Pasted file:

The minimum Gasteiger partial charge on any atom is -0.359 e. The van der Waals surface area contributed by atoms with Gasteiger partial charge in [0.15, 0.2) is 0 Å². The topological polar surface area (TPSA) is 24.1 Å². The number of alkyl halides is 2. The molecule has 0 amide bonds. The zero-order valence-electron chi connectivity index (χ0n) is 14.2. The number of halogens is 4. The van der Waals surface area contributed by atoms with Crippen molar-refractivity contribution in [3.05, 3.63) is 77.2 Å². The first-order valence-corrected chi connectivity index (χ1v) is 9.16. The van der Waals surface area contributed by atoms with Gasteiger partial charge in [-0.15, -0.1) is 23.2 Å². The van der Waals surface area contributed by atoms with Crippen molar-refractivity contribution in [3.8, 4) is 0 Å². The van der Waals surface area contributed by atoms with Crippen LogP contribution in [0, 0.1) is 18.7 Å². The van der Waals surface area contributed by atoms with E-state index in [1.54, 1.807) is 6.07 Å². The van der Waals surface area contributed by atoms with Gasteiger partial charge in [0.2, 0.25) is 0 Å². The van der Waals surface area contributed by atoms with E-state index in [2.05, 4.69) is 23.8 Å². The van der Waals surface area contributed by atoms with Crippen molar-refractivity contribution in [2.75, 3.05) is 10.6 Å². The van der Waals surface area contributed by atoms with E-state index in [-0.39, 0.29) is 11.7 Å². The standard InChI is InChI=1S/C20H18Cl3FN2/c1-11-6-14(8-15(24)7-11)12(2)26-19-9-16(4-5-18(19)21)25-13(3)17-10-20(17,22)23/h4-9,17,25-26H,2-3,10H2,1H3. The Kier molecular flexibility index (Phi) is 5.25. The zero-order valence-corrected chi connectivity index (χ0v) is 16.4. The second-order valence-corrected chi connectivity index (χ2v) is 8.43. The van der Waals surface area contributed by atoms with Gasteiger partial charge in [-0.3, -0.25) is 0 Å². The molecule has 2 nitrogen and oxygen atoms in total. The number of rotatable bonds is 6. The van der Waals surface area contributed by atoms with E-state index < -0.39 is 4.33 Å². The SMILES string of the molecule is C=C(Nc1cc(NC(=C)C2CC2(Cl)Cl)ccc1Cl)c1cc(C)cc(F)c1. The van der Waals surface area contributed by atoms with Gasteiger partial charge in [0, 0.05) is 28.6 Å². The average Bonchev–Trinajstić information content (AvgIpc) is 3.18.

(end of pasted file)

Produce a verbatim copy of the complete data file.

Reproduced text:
The minimum Gasteiger partial charge on any atom is -0.359 e. The van der Waals surface area contributed by atoms with Gasteiger partial charge in [0.15, 0.2) is 0 Å². The topological polar surface area (TPSA) is 24.1 Å². The number of alkyl halides is 2. The molecule has 0 amide bonds. The zero-order valence-electron chi connectivity index (χ0n) is 14.2. The number of halogens is 4. The van der Waals surface area contributed by atoms with Crippen molar-refractivity contribution in [3.05, 3.63) is 77.2 Å². The first-order valence-corrected chi connectivity index (χ1v) is 9.16. The van der Waals surface area contributed by atoms with Gasteiger partial charge in [-0.15, -0.1) is 23.2 Å². The van der Waals surface area contributed by atoms with Crippen molar-refractivity contribution in [3.8, 4) is 0 Å². The van der Waals surface area contributed by atoms with Crippen LogP contribution in [0, 0.1) is 18.7 Å². The van der Waals surface area contributed by atoms with E-state index in [1.54, 1.807) is 6.07 Å². The van der Waals surface area contributed by atoms with Gasteiger partial charge in [0.2, 0.25) is 0 Å². The van der Waals surface area contributed by atoms with E-state index in [2.05, 4.69) is 23.8 Å². The van der Waals surface area contributed by atoms with Crippen molar-refractivity contribution in [2.75, 3.05) is 10.6 Å². The van der Waals surface area contributed by atoms with E-state index in [-0.39, 0.29) is 11.7 Å². The standard InChI is InChI=1S/C20H18Cl3FN2/c1-11-6-14(8-15(24)7-11)12(2)26-19-9-16(4-5-18(19)21)25-13(3)17-10-20(17,22)23/h4-9,17,25-26H,2-3,10H2,1H3. The Kier molecular flexibility index (Phi) is 5.25. The zero-order valence-corrected chi connectivity index (χ0v) is 16.4. The second-order valence-corrected chi connectivity index (χ2v) is 8.43. The van der Waals surface area contributed by atoms with Gasteiger partial charge in [-0.3, -0.25) is 0 Å². The molecule has 2 nitrogen and oxygen atoms in total. The number of rotatable bonds is 6. The van der Waals surface area contributed by atoms with E-state index < -0.39 is 4.33 Å². The SMILES string of the molecule is C=C(Nc1cc(NC(=C)C2CC2(Cl)Cl)ccc1Cl)c1cc(C)cc(F)c1. The van der Waals surface area contributed by atoms with Gasteiger partial charge in [0, 0.05) is 28.6 Å². The average Bonchev–Trinajstić information content (AvgIpc) is 3.18.